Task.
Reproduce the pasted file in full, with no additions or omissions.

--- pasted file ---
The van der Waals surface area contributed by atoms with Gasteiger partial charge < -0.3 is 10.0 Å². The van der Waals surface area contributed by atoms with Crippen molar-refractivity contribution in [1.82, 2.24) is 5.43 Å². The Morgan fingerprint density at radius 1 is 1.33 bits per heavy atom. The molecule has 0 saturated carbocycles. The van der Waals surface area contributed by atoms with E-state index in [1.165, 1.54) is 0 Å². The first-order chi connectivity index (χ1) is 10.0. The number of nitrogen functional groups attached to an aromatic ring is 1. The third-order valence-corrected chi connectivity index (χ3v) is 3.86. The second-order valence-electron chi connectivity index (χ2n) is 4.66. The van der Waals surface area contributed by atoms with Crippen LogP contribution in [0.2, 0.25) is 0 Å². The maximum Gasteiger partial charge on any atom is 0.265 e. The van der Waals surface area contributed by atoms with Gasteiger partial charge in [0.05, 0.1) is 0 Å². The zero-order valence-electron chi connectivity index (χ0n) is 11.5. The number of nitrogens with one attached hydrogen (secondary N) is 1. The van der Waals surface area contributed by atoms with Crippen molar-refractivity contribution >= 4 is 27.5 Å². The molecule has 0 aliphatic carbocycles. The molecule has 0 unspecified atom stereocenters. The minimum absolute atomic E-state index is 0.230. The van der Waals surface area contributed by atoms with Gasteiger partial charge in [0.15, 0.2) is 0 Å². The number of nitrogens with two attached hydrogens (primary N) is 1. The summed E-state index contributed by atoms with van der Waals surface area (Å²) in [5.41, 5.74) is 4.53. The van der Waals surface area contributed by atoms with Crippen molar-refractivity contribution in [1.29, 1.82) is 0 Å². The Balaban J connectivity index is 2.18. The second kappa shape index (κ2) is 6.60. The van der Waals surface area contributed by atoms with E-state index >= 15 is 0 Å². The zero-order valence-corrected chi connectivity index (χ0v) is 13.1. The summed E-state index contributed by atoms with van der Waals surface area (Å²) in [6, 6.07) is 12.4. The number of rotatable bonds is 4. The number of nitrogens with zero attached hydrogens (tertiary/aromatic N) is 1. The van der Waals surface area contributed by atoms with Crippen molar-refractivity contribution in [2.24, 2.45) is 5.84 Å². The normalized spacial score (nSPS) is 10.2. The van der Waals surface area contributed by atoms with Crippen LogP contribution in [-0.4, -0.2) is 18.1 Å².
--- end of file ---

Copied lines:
The van der Waals surface area contributed by atoms with Gasteiger partial charge < -0.3 is 10.0 Å². The van der Waals surface area contributed by atoms with Crippen molar-refractivity contribution in [1.82, 2.24) is 5.43 Å². The Morgan fingerprint density at radius 1 is 1.33 bits per heavy atom. The molecule has 0 saturated carbocycles. The van der Waals surface area contributed by atoms with E-state index in [1.165, 1.54) is 0 Å². The first-order chi connectivity index (χ1) is 10.0. The number of nitrogen functional groups attached to an aromatic ring is 1. The third-order valence-corrected chi connectivity index (χ3v) is 3.86. The second-order valence-electron chi connectivity index (χ2n) is 4.66. The van der Waals surface area contributed by atoms with Crippen LogP contribution in [0.2, 0.25) is 0 Å². The maximum Gasteiger partial charge on any atom is 0.265 e. The van der Waals surface area contributed by atoms with Gasteiger partial charge in [0.05, 0.1) is 0 Å². The zero-order valence-electron chi connectivity index (χ0n) is 11.5. The number of nitrogens with one attached hydrogen (secondary N) is 1. The van der Waals surface area contributed by atoms with Crippen molar-refractivity contribution >= 4 is 27.5 Å². The molecule has 0 aliphatic carbocycles. The molecule has 0 unspecified atom stereocenters. The minimum absolute atomic E-state index is 0.230. The van der Waals surface area contributed by atoms with Gasteiger partial charge in [0.15, 0.2) is 0 Å². The number of nitrogens with two attached hydrogens (primary N) is 1. The summed E-state index contributed by atoms with van der Waals surface area (Å²) in [5.41, 5.74) is 4.53. The van der Waals surface area contributed by atoms with Crippen molar-refractivity contribution in [1.29, 1.82) is 0 Å². The Balaban J connectivity index is 2.18. The second kappa shape index (κ2) is 6.60. The van der Waals surface area contributed by atoms with E-state index >= 15 is 0 Å². The zero-order valence-corrected chi connectivity index (χ0v) is 13.1. The summed E-state index contributed by atoms with van der Waals surface area (Å²) in [6, 6.07) is 12.4. The number of rotatable bonds is 4. The number of nitrogens with zero attached hydrogens (tertiary/aromatic N) is 1. The van der Waals surface area contributed by atoms with Crippen molar-refractivity contribution in [2.24, 2.45) is 5.84 Å². The normalized spacial score (nSPS) is 10.2. The van der Waals surface area contributed by atoms with Crippen LogP contribution in [-0.4, -0.2) is 18.1 Å².